What is an Alternative Asset?

The traditional asset types that most investors are used to dealing with include things like stocks, bonds, and cash. Alternative assets, on the other hand, are … well, something different. They’re true “alternatives” to the tried-and-true investable asset classes, and they are on the rise, increasingly impacting capital markets and mainstream business, according to the World Economic Forum.

Why? Because, in today’s global markets, it’s increasingly difficult to spread out your risk and find assets that aren’t on at least some level interconnected. Stocks in general move in lockstep with each other, driven by the popularity of index-tracking exchange-traded funds (ETFs) and mutual funds, and bonds are more often than not more closely tied to stock performance than they have been in the past.

Alternative assets, on the other hand, are a way to create a truly diversified portfolio. Some of them come with higher risk, but the possibility for a big return—like investing in the next Facebook. Others—like investments in blue-chip art via Masterworks—can help to protect against losses if the economy goes south.

[Start building your own portfolio of blue-chip art today with Masterworks!]

Although an exciting way to diversify your investment portfolio, alternative investments also pose unique challenges of their own. Because of their unique nature, alternative investments tend to be less liquid than the stocks and bonds you might be used to trading via your brokerage’s website. After all, a bottle of investment-grade wine might be worth a lot of money, but finding a buyer who will pay you what it is worth might take more than the few clicks it takes to sell a stock. Also, proper valuation of alternative assets is less than cut and dry. It all comes down to the price you can get another investor to pay for what is a fairly unique asset.

And—particularly for venture capital, private equity buyouts, hedge funds— these assets do not typically adjust for inflation.

What Are Examples of Alternative Investments?

Here are some of the common options for investors interested in exploring alternative investments.

Private Equity: Many private companies take investor capital in order to help scale their businesses. Private equity funds raise that capital from investors and use it to invest in promising private companies that need help. These funds include venture capital that invests in start-ups at all stages of a private company’s growth. As an alternative asset, private equity funds are a choice investment of institutions, including pension funds, sovereign wealth funds and endowments, as well as high net worth individuals because of their attractive risk-adjusted returns relative to other asset classes.

Venture Capital: Directly investing in a start-up company, which is often known as seed capital or angel investing, is also a possibility for alternative investors. The appeal of early-stage startup investing is that it offers the potential for astronomical growth, along with the satisfaction that you’re supporting something that may one day change the world (just ask the early investors in Amazon or Apple). That said, direct investment in start-ups carries greater risk than most other investments, as it’s true that the majority of start-ups fail in their first few years and never return anything to investors. But, by spreading out your investments over a number of different start-up companies, savvy venture capital investors can spread out this risk and increase their chance of hitting on a successful company that returns many times their investment once they go public or are acquired. Again, these investments tend to come from institutional or high net worth individual investors.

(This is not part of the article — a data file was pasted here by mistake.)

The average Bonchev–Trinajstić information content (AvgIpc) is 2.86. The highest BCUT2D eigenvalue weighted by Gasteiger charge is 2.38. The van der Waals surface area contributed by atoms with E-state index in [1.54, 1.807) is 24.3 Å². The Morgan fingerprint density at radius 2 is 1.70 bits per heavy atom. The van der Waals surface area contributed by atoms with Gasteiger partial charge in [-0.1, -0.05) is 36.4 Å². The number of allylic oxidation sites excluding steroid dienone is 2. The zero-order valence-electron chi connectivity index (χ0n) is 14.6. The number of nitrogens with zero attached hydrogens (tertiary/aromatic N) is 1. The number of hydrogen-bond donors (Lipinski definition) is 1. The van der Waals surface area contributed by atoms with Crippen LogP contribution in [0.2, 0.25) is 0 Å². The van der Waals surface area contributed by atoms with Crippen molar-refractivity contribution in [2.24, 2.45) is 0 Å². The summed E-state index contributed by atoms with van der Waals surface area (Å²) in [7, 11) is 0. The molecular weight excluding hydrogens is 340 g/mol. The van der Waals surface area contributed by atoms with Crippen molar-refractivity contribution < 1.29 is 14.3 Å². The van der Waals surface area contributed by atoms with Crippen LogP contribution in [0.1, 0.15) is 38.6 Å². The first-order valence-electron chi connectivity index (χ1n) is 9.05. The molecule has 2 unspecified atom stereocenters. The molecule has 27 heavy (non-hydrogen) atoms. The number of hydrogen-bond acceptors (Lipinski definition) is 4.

Hedge Funds: Hedge funds are pooled investment funds in which a full-time manager invests the money that partners put into the fund into a wide range of different assets. This can include everything from public equities, to private companies, unique alternative investments, and more, all with the goal of growing the fund’s underlying capital while hedging the group from the risk of loss. Despite that, hedge funds do carry a greater risk than more traditional options, but also offer the possibility for larger returns. For this reason, and because of the high fees often associated with them, hedge funds tend to appeal to wealthier investors (and are generally only available to accredited investors at the very least).

Real Estate: The alternative asset that’s most accessible to retail investors, real estate offers the appeal of predictable returns in the form of rent, as well as steadily increasing equity as you pay into the property. Real estate investments also offer the appeal of long-term appreciation, hedging against inflation, as well as tax benefits.

Art and Other Collectibles: Art, rare coins, a fine bottle of wine, or other physical assets and commodities make up this group of alternative investments. These more exotic investments tend to attract investors with a personal interest and financial flexibility. While physical assets like gold tend to hedge a portfolio against inflation woes, proper valuation of more exotic tangibles can be tricky, as can finding the right buyer.

Art also has the added benefit of being entirely isolated from the public markets, so it is a  noncorrelated asset that tends to appreciate over time no matter what happens with stocks and bonds. Masterworks can help you start investing in art for as little as $1,000. Ask us how!

When investing in alternative assets, your strategy should match your capital capacity, risk levels, and personal interests. They should also pair with more mainstream investments, like stocks and bonds.

But, if they are right for you, they can be the perfect addition to any portfolio.

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